“We dedicated a help line for students to access if they have issues with equipment,” said John Rogerson, D2 co-superintendent. “We’re setting up hours, so they run ... to 5:30 p.m. We also have back-ups if there’s damage or if their equipment stops.”
The district received money from the Federal Coronavirus Aid, Relief and Economic Security (CARES) Act to assist with the upcoming year. Rogerson said D2 spent more than $3.5 million on the e-learning system and laptop initiative they plan to use this year.
The district also plans to provide internet service through Xfinity, to each household that opts into e-learning,
but that lacks service and has appropriate bandwidth.
“The word of the year is ‘flexibility,’ and that’s across the board,” Rogerson said. “If we go through another crisis, we have a lot of needs our community has to have met. We had a lot of people who stepped up, and we realize it’s a responsibility to serve our community. ... We’re fortunate to have a staff that realizes the unique needs of our community.”
Internet services won’t just serve students who require it for school; it’s open for parents as well.
“They can find jobs, food resources or type a resume,” said Wendy Birhanzel, D2 co-superintendent. “It’s not just going to stop with the school; it’s going to help the family unit.”
A question of contact
Administrators also noted the lack of social interaction, which continues to affect students across the nation.
Aspen Vujcich, who’s enrolled at the University of Wyoming, and her sister Jayde Vujcich, who attends Clarkson University in New York, both returned home to Pueblo to continue their education when their respective campuses closed this spring. Participating in online learning as an out-of-state student, however, further complicates the learning process.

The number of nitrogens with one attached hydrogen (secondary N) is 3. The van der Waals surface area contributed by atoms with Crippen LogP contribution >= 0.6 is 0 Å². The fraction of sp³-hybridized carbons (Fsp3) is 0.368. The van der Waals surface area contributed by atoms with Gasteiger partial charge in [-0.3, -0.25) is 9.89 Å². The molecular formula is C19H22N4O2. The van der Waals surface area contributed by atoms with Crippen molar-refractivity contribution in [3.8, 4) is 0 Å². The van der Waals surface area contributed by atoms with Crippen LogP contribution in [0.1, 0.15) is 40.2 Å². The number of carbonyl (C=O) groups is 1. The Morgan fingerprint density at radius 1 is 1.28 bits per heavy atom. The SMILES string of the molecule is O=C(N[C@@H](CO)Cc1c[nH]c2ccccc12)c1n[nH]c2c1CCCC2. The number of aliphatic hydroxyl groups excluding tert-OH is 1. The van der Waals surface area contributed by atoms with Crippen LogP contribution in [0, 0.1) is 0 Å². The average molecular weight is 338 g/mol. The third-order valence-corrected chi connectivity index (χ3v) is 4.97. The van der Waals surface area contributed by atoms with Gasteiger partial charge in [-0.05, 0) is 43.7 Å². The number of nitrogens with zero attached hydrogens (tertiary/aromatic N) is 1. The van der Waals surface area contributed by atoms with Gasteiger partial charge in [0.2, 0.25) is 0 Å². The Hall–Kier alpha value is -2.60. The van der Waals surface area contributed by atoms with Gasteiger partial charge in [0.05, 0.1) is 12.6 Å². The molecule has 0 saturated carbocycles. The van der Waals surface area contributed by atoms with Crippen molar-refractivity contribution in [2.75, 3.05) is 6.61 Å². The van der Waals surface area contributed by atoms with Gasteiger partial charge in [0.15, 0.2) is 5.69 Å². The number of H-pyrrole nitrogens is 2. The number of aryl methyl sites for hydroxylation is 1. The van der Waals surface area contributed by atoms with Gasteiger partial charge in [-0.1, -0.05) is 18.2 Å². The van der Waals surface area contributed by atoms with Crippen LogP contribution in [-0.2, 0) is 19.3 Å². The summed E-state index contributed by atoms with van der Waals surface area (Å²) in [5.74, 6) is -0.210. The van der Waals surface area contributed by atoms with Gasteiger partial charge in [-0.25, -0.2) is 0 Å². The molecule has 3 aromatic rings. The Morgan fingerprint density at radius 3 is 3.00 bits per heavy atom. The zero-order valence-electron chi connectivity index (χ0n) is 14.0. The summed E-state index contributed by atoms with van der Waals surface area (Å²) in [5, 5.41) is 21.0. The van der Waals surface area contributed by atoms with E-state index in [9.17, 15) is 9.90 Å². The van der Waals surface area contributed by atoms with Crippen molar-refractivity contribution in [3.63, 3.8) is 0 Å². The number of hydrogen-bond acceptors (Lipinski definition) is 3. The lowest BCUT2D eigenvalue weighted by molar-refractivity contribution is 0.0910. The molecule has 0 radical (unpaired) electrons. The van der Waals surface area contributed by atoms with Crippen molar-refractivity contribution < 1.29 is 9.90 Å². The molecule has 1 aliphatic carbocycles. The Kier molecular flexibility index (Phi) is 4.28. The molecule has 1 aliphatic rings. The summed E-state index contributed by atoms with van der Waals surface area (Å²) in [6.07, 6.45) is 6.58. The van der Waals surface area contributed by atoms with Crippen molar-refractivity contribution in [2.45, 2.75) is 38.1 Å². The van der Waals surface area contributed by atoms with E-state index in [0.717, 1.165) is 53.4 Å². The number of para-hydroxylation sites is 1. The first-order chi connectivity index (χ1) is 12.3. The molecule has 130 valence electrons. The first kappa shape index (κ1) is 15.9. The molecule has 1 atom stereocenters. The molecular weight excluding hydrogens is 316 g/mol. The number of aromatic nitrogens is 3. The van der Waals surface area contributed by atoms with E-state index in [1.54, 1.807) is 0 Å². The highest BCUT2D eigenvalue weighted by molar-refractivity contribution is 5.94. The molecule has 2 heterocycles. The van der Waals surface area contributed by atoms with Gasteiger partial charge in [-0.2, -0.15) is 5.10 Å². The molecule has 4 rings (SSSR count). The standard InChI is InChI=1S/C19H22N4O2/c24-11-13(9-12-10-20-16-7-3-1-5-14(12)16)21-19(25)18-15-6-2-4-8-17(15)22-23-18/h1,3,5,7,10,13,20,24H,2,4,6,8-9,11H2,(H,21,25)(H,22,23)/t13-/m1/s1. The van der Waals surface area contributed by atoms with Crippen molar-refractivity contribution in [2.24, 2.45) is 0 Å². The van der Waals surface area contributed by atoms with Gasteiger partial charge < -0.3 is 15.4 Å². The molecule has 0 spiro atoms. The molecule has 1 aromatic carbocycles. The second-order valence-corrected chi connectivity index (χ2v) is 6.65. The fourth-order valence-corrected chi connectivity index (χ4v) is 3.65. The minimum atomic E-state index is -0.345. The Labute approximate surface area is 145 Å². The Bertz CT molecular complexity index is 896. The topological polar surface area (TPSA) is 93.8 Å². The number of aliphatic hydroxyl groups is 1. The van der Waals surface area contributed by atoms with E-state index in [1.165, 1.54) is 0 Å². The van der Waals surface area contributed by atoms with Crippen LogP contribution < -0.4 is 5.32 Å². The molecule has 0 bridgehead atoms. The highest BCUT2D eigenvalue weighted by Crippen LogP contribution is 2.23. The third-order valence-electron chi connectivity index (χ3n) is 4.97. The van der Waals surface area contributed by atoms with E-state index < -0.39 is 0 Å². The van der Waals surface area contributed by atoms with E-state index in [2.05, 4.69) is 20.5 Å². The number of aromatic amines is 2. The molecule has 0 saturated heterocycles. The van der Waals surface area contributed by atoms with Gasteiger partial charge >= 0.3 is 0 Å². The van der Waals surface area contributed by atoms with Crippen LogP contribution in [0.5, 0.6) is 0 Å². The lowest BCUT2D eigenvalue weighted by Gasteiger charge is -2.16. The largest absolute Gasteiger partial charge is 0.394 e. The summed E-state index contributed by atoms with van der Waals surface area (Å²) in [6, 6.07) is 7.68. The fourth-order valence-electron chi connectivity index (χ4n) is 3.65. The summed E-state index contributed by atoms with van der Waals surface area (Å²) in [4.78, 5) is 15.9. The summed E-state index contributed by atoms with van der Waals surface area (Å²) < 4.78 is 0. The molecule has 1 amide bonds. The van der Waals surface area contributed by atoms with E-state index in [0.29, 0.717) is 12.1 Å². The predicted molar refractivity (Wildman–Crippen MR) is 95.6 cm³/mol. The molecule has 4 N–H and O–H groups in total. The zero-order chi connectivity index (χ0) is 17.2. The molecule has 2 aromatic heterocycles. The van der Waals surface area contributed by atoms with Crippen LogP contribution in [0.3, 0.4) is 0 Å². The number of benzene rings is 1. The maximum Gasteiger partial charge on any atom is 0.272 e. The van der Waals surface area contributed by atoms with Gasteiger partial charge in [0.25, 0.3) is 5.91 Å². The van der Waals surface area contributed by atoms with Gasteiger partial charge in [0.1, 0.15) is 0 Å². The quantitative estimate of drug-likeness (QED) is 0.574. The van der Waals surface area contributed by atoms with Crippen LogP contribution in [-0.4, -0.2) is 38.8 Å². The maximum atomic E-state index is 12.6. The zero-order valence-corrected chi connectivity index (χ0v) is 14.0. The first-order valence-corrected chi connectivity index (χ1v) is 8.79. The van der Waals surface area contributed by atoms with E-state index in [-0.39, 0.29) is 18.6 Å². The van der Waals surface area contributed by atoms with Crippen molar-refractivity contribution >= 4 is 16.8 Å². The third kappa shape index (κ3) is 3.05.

“The biggest issue is not being able to visit with teachers because most of the classes are online with no web conference,” Aspen Vujcich said. “It’s not anyone’s fault, it’s just the communication and instruction are not the same.”
Jayde Vujcich faced similar struggles while virtual learning. That presents additional complications for the
“Not having that hands-on experience is so difficult,” she said. “The quality of education and lecture classes are OK and sufficient, but not being able to do clinicals in person doesn’t allow me to feel confident in my skills.”
Additionally, kids in grade school miss conversations with their peers; so now parents must keep their kids socially active while juggling their own workloads.
“The social interaction with kids their age is also an important part of the learning experience that they’re really missing with COVID,” Dove said. “How to make and keep friends, having someone to play with and discuss the things 8- and 9-year-olds discuss, learning what’s socially appropriate, and inappropriate, etc.”
D2 listened to those who mentioned the social aspect of missing school. This year, for students who choose remote learning, schools plan to implement methods for kids to receive that interaction.
“That social peer-to-peer support is huge for our students, and we couldn’t forget that,” Birhanzel said. “There’s social and emotional time built into the e-learning. We can’t take that one piece away from our students because that’s big.”
Harrison School District 2 plans to reopen with hybrid learning — in person as well as live streaming — starting Aug. 17. It plans to provide N95 masks for staff throughout the district, medical masks for students who attend school in-person and need them, and other personal protective equipment.
For additional information on the return to school plan, visit hsd2.org/domain/1824.